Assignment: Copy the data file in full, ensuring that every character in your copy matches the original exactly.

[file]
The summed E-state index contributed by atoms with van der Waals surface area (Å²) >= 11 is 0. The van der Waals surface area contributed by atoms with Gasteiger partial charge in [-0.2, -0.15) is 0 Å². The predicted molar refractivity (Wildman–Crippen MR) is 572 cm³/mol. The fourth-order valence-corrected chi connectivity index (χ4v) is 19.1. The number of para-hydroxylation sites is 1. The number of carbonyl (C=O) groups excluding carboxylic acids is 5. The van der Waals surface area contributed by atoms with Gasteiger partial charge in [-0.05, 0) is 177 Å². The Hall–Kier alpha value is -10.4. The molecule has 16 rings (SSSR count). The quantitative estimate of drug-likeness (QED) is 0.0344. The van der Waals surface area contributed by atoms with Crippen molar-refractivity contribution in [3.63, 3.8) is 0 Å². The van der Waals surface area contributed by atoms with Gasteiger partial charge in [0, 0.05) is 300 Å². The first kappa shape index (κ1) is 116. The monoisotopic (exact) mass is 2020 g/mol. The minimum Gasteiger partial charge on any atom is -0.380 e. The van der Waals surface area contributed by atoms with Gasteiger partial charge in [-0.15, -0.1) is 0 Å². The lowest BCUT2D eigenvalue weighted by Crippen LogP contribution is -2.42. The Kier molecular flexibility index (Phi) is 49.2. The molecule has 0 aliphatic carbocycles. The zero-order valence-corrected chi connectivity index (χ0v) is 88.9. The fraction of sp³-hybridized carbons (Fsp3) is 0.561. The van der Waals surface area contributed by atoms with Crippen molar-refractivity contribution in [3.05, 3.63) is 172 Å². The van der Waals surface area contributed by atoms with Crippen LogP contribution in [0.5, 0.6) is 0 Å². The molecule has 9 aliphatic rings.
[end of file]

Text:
The summed E-state index contributed by atoms with van der Waals surface area (Å²) >= 11 is 0. The van der Waals surface area contributed by atoms with Gasteiger partial charge in [-0.2, -0.15) is 0 Å². The predicted molar refractivity (Wildman–Crippen MR) is 572 cm³/mol. The fourth-order valence-corrected chi connectivity index (χ4v) is 19.1. The number of para-hydroxylation sites is 1. The number of carbonyl (C=O) groups excluding carboxylic acids is 5. The van der Waals surface area contributed by atoms with Gasteiger partial charge in [-0.05, 0) is 177 Å². The Hall–Kier alpha value is -10.4. The molecule has 16 rings (SSSR count). The quantitative estimate of drug-likeness (QED) is 0.0344. The van der Waals surface area contributed by atoms with Crippen molar-refractivity contribution in [3.63, 3.8) is 0 Å². The van der Waals surface area contributed by atoms with Gasteiger partial charge in [0, 0.05) is 300 Å². The first kappa shape index (κ1) is 116. The monoisotopic (exact) mass is 2020 g/mol. The minimum Gasteiger partial charge on any atom is -0.380 e. The van der Waals surface area contributed by atoms with Gasteiger partial charge in [-0.15, -0.1) is 0 Å². The lowest BCUT2D eigenvalue weighted by Crippen LogP contribution is -2.42. The Kier molecular flexibility index (Phi) is 49.2. The molecule has 0 aliphatic carbocycles. The zero-order valence-corrected chi connectivity index (χ0v) is 88.9. The fraction of sp³-hybridized carbons (Fsp3) is 0.561. The van der Waals surface area contributed by atoms with Crippen molar-refractivity contribution in [3.05, 3.63) is 172 Å². The van der Waals surface area contributed by atoms with Crippen LogP contribution in [0.5, 0.6) is 0 Å². The molecule has 9 aliphatic rings.